Off The Wall: Rejection Reflection

Hey Mike – How do you deal with rejection? I’ve been on several interviews over the last few months with no luck at all. I’m starting to take it personally.

Tara J.

Hi Tara

Hundreds of experts have written thousands of books on how to handle rejection. I’ve read a few, and from what I can tell, they all say the same thing – rejection is a necessary stop on the road to happiness and success. Personally, I believe this is true. But I know for a fact that rejection is also a necessary stop on the road to failure and despair. Seems to me that rejection is a reality in everyone’s life, but it’s a reality with no inherent power beyond the power we give it.

For me, the trick to handling rejection is to see if for what it is – the most likely result of “trying.” From 1984 to 1990, I auditioned for at least 500 jobs. I booked less than a dozen. That’s one “yes” for every fifty “no’s.” In 1993, after losing my steady job at QVC, (deservedly,) I returned to the freelance life. For the next eight years, I lived in New York and Hollywood, and auditioned for no less than two thousand gigs. I booked roughly three-hundred of those. In other words, I did very well. But along the way, I was rejected two or three times a week. That’s every week, for the better part of a decade. That’s a lot of rejection.

I’m not gonna tell you I never let it bother me. Unless you’re a robot or a psychopath, it’s very hard to not take a personal rejection personally. The hardest one for me to accept is explained in this letter, which I received 17 years ago from a very decent Executive Producer at The Daily Show. It’s one of the nicest rejection letters I’ve ever received, but it was nevertheless devastating, because I knew then with certainty that this was my “dream job.”

When The Daily Show was first conceived, Comedy Central spent a year looking for the right host. The audition process was extensive, and when the dust settled, it came down to two – Craig Kilborn and me. The job went to Craig, and I was crushed.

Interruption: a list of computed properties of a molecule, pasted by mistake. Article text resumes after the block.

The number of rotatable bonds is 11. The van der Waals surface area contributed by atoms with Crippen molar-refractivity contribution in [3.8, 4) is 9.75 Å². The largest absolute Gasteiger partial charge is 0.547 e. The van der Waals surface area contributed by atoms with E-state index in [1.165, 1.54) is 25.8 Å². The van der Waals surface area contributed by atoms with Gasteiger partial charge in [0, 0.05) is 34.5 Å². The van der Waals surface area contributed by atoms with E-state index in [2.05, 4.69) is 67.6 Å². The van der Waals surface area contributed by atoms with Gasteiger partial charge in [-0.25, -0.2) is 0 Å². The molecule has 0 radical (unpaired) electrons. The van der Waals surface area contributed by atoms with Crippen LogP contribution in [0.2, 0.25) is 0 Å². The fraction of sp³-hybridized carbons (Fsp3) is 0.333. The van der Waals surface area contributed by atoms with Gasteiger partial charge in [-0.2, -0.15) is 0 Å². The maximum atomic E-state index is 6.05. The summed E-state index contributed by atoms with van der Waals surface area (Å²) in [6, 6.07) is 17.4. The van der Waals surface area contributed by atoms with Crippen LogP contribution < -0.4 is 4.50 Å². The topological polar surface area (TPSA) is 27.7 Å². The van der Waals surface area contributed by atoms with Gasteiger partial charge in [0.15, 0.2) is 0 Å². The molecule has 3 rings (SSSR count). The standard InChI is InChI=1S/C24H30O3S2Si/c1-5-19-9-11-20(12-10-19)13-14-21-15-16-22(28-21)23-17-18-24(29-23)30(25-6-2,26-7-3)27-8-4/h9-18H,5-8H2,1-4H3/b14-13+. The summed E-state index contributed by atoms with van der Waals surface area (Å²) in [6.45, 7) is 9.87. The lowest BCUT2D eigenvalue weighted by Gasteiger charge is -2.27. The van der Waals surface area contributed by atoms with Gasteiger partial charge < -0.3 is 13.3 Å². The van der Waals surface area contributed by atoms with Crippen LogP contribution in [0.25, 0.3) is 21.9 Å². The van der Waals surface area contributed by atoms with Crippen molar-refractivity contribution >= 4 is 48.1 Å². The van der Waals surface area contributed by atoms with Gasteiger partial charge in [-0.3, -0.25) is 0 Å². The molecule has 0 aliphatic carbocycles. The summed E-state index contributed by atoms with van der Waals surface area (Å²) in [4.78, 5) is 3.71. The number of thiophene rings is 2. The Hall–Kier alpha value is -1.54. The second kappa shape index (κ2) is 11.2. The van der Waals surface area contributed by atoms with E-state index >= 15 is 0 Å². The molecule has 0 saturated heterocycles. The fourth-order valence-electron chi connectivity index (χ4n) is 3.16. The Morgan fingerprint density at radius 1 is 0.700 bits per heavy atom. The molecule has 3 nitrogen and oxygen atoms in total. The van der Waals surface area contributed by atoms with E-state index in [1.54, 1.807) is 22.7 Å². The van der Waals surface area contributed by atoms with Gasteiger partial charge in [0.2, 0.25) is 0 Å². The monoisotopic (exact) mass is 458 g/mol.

A year later, Craig split, and the network called me back. I went in for another audition. This time, I wasn’t going to let it get away. I did the very best job I could, and all modesty aside, I killed it. Afterwards, I was told by the producers and writers that I was about to become the new host of The Daily Show, unless – by some miracle – Comedy Central were to suddenly cough up the kind of money that could entice a proven entity like Dennis Miller or Jon Stewart. Of course, we all now which way the mop flopped, and I was once again, devastated.

Last week, watching Jon’s final show, I thought about how shitty I felt when I received this letter 17 years ago. (If you look closely, you’ll see the tracks of my tears, long since dried.) Reading it today though, I can’t believe how lucky I was to have been rejected. It was a critical step in a long series of failures that got me to the sewer, where my redemption awaited, and a new level of job satisfaction that I frankly, never imagined.

Point is Tara, you can’t separate your successes from your failures until you look back, and even then, there’s not much point in putting each into a separate column. It’s all a part of whatever path your on.

But don’t misunderstand me – that path is not laid out in advance – at least not in my opinion. I don’t believe that, “everything happens for a reason.” I think we make our own luck, and the only real failure is the failure to try. Since you asked, I suggest using the rejection in your own life to propel you to whatever’s next. Do that, and it’s entirely possible you’ll look back in seventeen years and thank your lucky stars for the many failures that got you there.

Good Luck –

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